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Walking Out: How the Coronavirus Has Changed Socializing

As restaurants remain closed, walking dates make a comeback.
April 19, 2020
Walking Out: How the Coronavirus Has Changed Socializing
A pair of people walking in Central Park, New York City. (Photo by Dia Dipasupil/Getty Images)

The coronavirus shutdowns have caused people to look for safe ways to connect with each other. Ironically, some of these ways have involved reversion to an older way of socializing—one not based on the conspicuous consumption entailed in going to restaurants and bars. Instead, we are talking and establishing connections together-apart through simply walking. This enterprise is free. It is another instance of the de-commercialization of the public space since quarantine measures have been imposed.

With a visit to someone’s apartment probably involving a risky sojourn in the lobby and elevator, the social walk is an attractive alternative. It sounds trendy but it’s ripped from the pages of Jane Austen. 

I am not joining the chorus of praise for solitary walking—for one thing, I could hardly hope to add anything fresh to the copious and distinguished literary genre established by Charles Baudelaire in 1863. Read Thoreau for the solitary walk in nature and Thomas De Quincey for the solitary walk in a city. In fact, this is the perfect time to dive into the more contemporary but still  philosophical treatment in Rebecca Solnit’s Wanderlust. But I am interested in the way the walking date involves you in a shared enterprise, however small, so it builds intimacy more in an organic way. 

As events were canceled and numerous New York establishments were closed, Mel Magazine reported on the rise of walking dates in the city: “People are more open, vulnerable and emotionally available than ever before, and though no one is happy about the state of the world, the novel coronavirus has made dating novel again, too. . . . going for a distanced stroll—though risky—has the potential to feel just right.”

Walking, you understand your friends more clearly. First of all, you can hear them since you’re not in a loud restaurant. (These days even Manhattan streets are quiet enough to have a well-heard conversation.) Second, there are fewer distractions. Because there’s no food involved, you’re focusing on the conversation, including body language and tone. Since you’re not drinking, your judgement remains unclouded.

You no longer have to worry about the typical traps and faux pas of wining-and-dining dates where the stakes and expectations run high. There is a New York type who always knows the most recherché restaurants, the hot new chef, the most bohemian outpost. That knowledge is temporarily worthless. Instead it’s cool to know where to walk, to know unusual neighborhoods to visit, obscure buildings to look at, the history of the city.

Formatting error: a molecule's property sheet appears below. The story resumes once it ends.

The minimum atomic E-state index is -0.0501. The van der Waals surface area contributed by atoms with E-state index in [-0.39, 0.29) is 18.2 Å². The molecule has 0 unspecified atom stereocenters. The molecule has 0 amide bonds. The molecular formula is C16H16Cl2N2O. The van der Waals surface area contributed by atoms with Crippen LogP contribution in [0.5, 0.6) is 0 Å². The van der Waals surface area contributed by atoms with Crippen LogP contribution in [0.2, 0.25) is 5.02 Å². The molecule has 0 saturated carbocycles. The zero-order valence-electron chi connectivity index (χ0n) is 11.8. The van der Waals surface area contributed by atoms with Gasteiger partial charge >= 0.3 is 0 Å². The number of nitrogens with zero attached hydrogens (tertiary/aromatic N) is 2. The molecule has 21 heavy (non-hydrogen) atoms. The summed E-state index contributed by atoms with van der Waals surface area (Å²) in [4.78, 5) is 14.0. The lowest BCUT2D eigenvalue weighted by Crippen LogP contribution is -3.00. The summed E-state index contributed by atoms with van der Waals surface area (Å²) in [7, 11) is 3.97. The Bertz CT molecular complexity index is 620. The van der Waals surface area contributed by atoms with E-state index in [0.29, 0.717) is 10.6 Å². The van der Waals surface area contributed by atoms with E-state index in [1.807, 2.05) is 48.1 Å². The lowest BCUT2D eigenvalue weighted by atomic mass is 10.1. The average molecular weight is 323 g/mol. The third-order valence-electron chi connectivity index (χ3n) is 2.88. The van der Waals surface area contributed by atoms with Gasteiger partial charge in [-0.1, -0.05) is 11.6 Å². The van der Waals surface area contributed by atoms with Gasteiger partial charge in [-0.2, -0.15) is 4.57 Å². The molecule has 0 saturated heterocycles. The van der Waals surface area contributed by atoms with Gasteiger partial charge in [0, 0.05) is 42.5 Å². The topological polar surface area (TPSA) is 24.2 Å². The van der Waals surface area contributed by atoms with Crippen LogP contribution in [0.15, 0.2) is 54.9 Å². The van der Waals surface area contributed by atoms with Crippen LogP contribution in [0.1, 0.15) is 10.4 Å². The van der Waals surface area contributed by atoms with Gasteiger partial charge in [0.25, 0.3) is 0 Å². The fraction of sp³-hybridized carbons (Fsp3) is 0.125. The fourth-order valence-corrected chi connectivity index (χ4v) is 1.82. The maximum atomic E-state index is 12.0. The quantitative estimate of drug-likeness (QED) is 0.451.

You can learn a lot about a person by what they notice and don’t notice and do and don’t do on a walk, maybe more than you learn by what people consume or don’t consume. 

Of course this is another arena in which the economic and social disparities between the urban and rural environments across America are being thrown into stark relief. What I say here describes the urban New York City version, but with modifications it would apply to many smaller cities and to the suburbs I grew up in. 

New York has an urban infrastructure unlike anywhere else in the United States, with many neighborhoods and streets intact from the early 19th century. By contrast, suburbs—due to poor planning and inaccessibility—tend to make it more difficult for their denizens seeking out the experience of walking that city-dwellers take for granted. The problem is acute enough that, in many locales, people have had to take matters into their own hands to press officials to make streets more walkable. Perhaps the post-pandemic world will take the need for accessible roads and public spaces more seriously as a matter of public health. 

The New York Times on “‘Walking Out’ Together,” May 17, 1888

The walking date is reminiscent of the kind of one-on-one or small-group peripatetic socializing that was well known to our ancestors, rich and poor alike.

You can find it in the popular culture of the 19th century American working class for whom “walking out” meant dating leading to an engagement, and in 18th- and 19th-century English novels. In both cases, being outside was a way to escape social surveillance. It was also one of the few types of socially acceptable exercise for women. 

As Sally Palmer summarizes in Persuasions: The Jane Austen Journal:

In Pride and Prejudice the Bennet girls find that “a walk . . . was necessary to amuse their morning hours and furnish conversation for the evening.” Confronted with a walk in the rain to see her sister Jane at Netherfield, Elizabeth Bennet points out that “‘The distance is nothing, . . . only three miles’”; Persuasion’s Mary Musgrove protests that she is “‘very fond of a long walk’”; and the Dashwood sisters of Sense and Sensibility discover interesting sights a mile and a half from their cottage.

I hope that as commerce reopens in New York we can keep some of the perspective on dating and consuming and spending that the pandemic has forced upon us.

Ann Marlowe

Ann Marlowe is a writer and businesswoman in New York. She tweets at @annmarlowe.